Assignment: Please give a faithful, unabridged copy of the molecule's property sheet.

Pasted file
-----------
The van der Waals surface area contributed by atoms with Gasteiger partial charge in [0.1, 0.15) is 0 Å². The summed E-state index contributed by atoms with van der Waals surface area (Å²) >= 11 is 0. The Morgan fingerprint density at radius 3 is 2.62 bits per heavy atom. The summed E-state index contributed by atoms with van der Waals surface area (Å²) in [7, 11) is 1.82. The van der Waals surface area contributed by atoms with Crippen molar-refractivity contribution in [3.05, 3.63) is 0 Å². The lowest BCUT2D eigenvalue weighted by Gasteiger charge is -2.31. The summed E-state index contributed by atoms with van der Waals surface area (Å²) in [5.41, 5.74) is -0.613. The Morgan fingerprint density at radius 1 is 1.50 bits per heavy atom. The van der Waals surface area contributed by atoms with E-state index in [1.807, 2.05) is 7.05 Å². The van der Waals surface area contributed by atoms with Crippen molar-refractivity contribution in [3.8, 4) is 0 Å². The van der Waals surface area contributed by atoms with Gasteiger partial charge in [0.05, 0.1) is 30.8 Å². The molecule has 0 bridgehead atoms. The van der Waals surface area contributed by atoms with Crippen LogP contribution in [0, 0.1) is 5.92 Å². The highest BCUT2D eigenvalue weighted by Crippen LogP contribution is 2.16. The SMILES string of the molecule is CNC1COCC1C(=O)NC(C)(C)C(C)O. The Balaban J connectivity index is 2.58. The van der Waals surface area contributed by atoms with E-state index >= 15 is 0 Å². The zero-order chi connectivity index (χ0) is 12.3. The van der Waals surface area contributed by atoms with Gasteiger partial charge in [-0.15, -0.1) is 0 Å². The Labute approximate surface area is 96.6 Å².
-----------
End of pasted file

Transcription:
The van der Waals surface area contributed by atoms with Gasteiger partial charge in [0.1, 0.15) is 0 Å². The summed E-state index contributed by atoms with van der Waals surface area (Å²) >= 11 is 0. The Morgan fingerprint density at radius 3 is 2.62 bits per heavy atom. The summed E-state index contributed by atoms with van der Waals surface area (Å²) in [7, 11) is 1.82. The van der Waals surface area contributed by atoms with Crippen molar-refractivity contribution in [3.05, 3.63) is 0 Å². The lowest BCUT2D eigenvalue weighted by Gasteiger charge is -2.31. The summed E-state index contributed by atoms with van der Waals surface area (Å²) in [5.41, 5.74) is -0.613. The Morgan fingerprint density at radius 1 is 1.50 bits per heavy atom. The van der Waals surface area contributed by atoms with E-state index in [1.807, 2.05) is 7.05 Å². The van der Waals surface area contributed by atoms with Crippen molar-refractivity contribution in [3.8, 4) is 0 Å². The van der Waals surface area contributed by atoms with Gasteiger partial charge in [0.05, 0.1) is 30.8 Å². The molecule has 0 bridgehead atoms. The van der Waals surface area contributed by atoms with Crippen LogP contribution in [0, 0.1) is 5.92 Å². The highest BCUT2D eigenvalue weighted by Crippen LogP contribution is 2.16. The SMILES string of the molecule is CNC1COCC1C(=O)NC(C)(C)C(C)O. The Balaban J connectivity index is 2.58. The van der Waals surface area contributed by atoms with E-state index >= 15 is 0 Å². The zero-order chi connectivity index (χ0) is 12.3. The van der Waals surface area contributed by atoms with Gasteiger partial charge in [-0.15, -0.1) is 0 Å². The Labute approximate surface area is 96.6 Å².